This is where the competition gets hairy. Yes, these people are strong, but they aren’t in control of the action.
You don’t have the final “say” in what constitutes a successful lift. There are no moral victories in weightlifting.
There’s a judge standing right there and only they can give you the “green light.” You’ve only succeeded if the judge says so.
Plus, the crap part of that is you only get one shot. If you begin to make the lift and can’t finish it then you’re done.
The competitors get to choose the weight they want to lift. However, they have to keep outdoing each other until one person is left standing.
This means that 1, 2 or 4 years of hard work can come down to squatting and lifting—one time.
However, it also means that we get a chance to see lifters shoot for World Records and exceed our—and their own—expectations. It’s the perfect venue for inspirational tales of dedication and persistence.
If that doesn’t get your blood flowing—I don’t know what will.
We’re Two Years Away, But…
The Pan-American Championships will be at the end of May. Since this is the final qualifying event for the Pan-American Games, there’s a lot on the line.
The World Championships will be in September with multiple events in between. This gives many competitors a chance to stay fresh and provides an opportunity for them to distinguish themselves from the crowd.
Russians and Turks tend to dominate the weightlifting world—you remember the short Turkish dudes lifting 3 to 4 times their body weight, right? But, folks from the Western Hemisphere also compete in these events. In fact, USA Weightlifting is sending its entire team to the Pan-American Championships.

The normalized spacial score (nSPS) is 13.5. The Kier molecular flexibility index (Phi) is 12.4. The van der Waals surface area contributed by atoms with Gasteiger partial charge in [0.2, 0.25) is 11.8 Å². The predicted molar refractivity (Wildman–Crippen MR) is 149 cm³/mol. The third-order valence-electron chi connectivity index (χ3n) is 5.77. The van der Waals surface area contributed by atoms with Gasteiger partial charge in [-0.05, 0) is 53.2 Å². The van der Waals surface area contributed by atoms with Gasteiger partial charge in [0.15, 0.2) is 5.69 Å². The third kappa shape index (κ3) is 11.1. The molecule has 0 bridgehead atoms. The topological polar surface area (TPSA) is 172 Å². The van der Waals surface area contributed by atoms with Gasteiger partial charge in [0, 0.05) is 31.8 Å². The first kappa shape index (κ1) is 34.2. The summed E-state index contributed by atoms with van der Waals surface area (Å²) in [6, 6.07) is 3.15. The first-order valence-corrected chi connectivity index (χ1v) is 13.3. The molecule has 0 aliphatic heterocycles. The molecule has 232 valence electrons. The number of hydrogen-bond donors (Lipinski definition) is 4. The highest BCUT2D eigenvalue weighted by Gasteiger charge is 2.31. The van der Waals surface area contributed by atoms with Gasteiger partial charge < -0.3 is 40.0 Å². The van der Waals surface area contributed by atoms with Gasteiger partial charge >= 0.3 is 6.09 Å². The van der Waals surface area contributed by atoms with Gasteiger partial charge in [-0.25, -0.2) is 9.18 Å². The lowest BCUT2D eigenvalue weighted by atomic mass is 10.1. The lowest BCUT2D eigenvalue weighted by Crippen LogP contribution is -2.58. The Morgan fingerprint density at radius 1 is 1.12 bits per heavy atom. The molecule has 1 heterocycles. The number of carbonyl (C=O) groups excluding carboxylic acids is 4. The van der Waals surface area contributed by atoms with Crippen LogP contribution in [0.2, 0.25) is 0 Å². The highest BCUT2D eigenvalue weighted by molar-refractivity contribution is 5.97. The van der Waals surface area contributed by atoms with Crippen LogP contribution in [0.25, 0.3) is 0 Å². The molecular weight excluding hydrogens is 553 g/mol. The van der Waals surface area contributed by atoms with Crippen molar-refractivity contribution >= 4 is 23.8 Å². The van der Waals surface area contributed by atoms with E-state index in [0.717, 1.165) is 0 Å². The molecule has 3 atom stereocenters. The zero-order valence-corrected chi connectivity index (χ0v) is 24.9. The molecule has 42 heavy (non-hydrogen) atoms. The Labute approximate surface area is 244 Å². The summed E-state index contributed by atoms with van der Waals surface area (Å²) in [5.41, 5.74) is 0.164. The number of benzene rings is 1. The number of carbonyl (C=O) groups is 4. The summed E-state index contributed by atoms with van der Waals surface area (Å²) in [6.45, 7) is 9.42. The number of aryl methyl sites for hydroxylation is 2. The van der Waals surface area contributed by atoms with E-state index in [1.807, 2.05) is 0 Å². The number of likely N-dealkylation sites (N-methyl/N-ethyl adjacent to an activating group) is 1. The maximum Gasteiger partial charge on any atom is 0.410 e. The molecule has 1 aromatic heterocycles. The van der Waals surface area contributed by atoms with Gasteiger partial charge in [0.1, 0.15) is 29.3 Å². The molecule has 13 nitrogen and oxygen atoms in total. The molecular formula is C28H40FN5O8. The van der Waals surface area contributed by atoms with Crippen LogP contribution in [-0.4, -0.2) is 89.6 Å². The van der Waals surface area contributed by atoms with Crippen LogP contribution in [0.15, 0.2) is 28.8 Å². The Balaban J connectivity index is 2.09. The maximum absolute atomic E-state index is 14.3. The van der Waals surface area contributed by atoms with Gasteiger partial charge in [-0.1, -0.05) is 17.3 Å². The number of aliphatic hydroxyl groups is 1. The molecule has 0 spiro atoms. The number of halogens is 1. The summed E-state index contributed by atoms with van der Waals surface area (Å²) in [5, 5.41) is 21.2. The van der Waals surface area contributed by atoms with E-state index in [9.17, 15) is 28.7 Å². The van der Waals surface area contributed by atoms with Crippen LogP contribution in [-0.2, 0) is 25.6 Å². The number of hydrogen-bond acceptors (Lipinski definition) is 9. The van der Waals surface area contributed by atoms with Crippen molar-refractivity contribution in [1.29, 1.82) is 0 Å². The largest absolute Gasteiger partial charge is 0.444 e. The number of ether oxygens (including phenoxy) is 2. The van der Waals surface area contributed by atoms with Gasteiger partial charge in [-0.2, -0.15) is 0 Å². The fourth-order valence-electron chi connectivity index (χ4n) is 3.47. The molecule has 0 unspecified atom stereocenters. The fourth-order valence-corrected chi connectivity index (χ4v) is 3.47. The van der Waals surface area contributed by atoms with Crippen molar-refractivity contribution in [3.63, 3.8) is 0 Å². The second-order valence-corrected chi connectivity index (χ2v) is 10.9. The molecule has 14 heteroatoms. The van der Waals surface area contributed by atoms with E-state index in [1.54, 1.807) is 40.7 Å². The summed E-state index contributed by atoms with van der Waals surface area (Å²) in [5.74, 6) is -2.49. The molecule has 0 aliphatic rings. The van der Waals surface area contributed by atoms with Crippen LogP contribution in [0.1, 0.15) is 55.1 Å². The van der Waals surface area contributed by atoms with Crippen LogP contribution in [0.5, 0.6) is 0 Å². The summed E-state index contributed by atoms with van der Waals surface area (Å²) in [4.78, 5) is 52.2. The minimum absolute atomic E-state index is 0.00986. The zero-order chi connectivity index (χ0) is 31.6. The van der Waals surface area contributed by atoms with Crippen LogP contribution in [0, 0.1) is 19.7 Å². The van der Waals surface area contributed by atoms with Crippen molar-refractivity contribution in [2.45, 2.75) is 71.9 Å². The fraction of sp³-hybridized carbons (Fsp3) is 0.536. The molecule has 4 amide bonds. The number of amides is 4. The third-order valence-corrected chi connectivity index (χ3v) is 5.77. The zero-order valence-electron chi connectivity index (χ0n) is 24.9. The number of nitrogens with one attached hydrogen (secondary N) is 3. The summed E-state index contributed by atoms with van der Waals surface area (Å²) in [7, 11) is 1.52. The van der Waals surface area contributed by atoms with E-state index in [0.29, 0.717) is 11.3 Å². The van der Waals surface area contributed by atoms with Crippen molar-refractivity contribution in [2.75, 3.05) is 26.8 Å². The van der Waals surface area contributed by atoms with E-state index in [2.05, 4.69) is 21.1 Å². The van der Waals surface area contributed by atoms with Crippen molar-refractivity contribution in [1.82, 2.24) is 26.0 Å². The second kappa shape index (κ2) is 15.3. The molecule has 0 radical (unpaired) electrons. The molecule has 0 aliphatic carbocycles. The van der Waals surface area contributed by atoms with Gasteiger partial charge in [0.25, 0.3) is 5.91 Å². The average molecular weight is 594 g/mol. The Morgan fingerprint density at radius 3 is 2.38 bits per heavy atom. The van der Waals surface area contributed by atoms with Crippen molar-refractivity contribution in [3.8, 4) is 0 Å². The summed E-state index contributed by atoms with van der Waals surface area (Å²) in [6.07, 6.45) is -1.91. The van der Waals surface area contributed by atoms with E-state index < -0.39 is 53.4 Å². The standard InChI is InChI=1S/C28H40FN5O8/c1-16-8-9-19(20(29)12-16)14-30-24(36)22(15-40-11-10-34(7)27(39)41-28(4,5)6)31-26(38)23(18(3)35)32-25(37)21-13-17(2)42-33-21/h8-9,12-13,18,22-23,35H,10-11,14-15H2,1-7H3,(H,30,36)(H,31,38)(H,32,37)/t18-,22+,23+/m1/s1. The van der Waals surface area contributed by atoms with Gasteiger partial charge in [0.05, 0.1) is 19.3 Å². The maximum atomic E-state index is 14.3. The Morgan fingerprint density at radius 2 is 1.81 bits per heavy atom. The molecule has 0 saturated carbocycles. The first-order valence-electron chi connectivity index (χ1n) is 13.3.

Americans dominated the sport in the 30’s, 40’s and 50’s, but were overtaken by the Turks and Russians ever since.
Now there’s another player on the court.
African Weightlifters were recently visited by the International Weightlifting Federation (IWF) to offer extra aid, and were given more opportunities to compete.
The 1st Youth Olympic Games will be held in Singapore this August. Because of new African qualifiers, we will likely see more Africans competing at the World Championships and in the 2012 Olympics.
Given that the competition is now coming from “all sides” the Americans need to step up their game.
Those of us who appreciate the sport can rest easy knowing that the IWF has given us more to see in 2012. But what is there to see?
How Do They Get There?
The Oceania Senior (Olympic) Qualifier was held in Fiji—in April. How did these folks even get off the beach to compete?
In this event alone, 102 were there to complete, and this is only one of many regional qualifiers.
The Youth Olympic European Qualifier starts this weekend and the Junior World Championships are in June. With the sport in constant motion there’s always room for a new star to emerge.
We’ll be following the action and giving you updates as youth lifters head for Singapore in August and senior lifters ready for the World Championships in September.
As the 2010 World Championships shape up, we’ll get to know the athletes and maybe even get a chance to learn some of their secrets. What a great resource a competitive lifter would be!
Each step along the way you can check in to see how the world of competitive weightlifting shapes up. Then you can look around and learn how amazing athletes get in shape.